Hawks and Buzzards belong to the order Accipitriformes and the family known as Accipitridae (of which Eagles, Harriers and Kites also belong). “True Hawks” (the genus Accipiters), which belong to the sub-family known as Accipitrinae, include Goshawks, Sparrowhawks, the Coopers Hawk, Sharp-Shinned Hawks and others. Buzzards belong to the genus Buteo from the sub-family known as Buteoninae, which include the Common Buzzard, Red-tailed Buzzard, Ferruginous Buzzard, Jackal Buzzard and others. In America, for example, Buzzards are also referred to as Hawks; eg. the Red-tailed Buzzard as we in the United Kingdom refer are known as Red-tailed Hawks in America. "True Hawks" are referred to as Shortwings and Buzzards are referred to as Broadwings. Shortwings are characterized by having short wings and long tails whereas Broadwings are characterized with having long, broad wings and long flight feathers. In case you are wondering why we have enclosed "True Hawks" within speechmarks is because this is the term often referring to the Accipiter genus of Hawks, whereas the species Harris' Hawk does not belong to; the Harris' Hawk belong to the genus Parabuteo (more information about the Harris' Hawk can be found below). You will find below the species of Hawk & Buzzard that we currently have in our collection, along with information and photographs of each species.
Harris' Hawk
( Parabuteo unicinctus )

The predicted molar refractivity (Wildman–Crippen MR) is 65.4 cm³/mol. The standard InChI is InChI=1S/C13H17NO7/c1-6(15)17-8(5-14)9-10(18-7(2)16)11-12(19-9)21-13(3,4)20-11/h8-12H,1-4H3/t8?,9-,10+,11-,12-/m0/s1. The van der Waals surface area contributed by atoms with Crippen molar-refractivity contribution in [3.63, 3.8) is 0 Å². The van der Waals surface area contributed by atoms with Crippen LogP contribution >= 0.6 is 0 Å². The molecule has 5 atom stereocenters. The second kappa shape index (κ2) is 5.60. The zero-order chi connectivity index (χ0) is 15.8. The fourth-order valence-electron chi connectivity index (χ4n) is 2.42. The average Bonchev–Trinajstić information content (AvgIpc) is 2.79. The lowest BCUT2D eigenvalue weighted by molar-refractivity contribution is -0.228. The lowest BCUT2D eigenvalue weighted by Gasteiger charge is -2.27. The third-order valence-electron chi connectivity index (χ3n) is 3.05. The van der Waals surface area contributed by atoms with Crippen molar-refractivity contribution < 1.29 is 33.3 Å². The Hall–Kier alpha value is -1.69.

The Harris' Hawk is found native to South America and the Southern States of America, with Texas and Arizona being well populated areas. They were discovered by the great ornithologist Audubon in the 1860's in Arizona and he named them after his good friend and companion on the trip Colonel Edward Harris. The Harris' Hawk is a fascinating bird both in captivity and in the wild as it is the only bird of prey to hunt co-operatively in a pack, with normal pack sizes consisting of three to six birds and packs as large as fifteen birds being sighted hunting. By hunting together they can both successfully flush and pursue quarry thus greatly increasing their chances of success and survival. A common hunting scene in Texas is for the larger female Hawk (capable of holding the large jack rabbit that is often chased) to wait up above in a tree with others in the pack, watching carefully as a smaller, more agile male runs around on his long legs in the brush trying to flush out prey. Should he succeed the pack are ready and waiting to give chase as soon as the quarry chooses to bolt. The Harris' Hawk is also unusual in how it rears it's young. The vast majority of raptors will drive their young from the nest shortly after fledging when they can hunt for themselves. However the Harris' Hawk young will stay with their parents for a year, learning how to hunt with their parents, and potentially will stay with the pack for longer. In captivity, because of their sociable and intelligent nature, the Harris' Hawk is an exciting and fascinating bird to fly. They are also incredibly versatile flyers, being able to soar and glide over open ground as well as weave quickly and with great agility through the forest.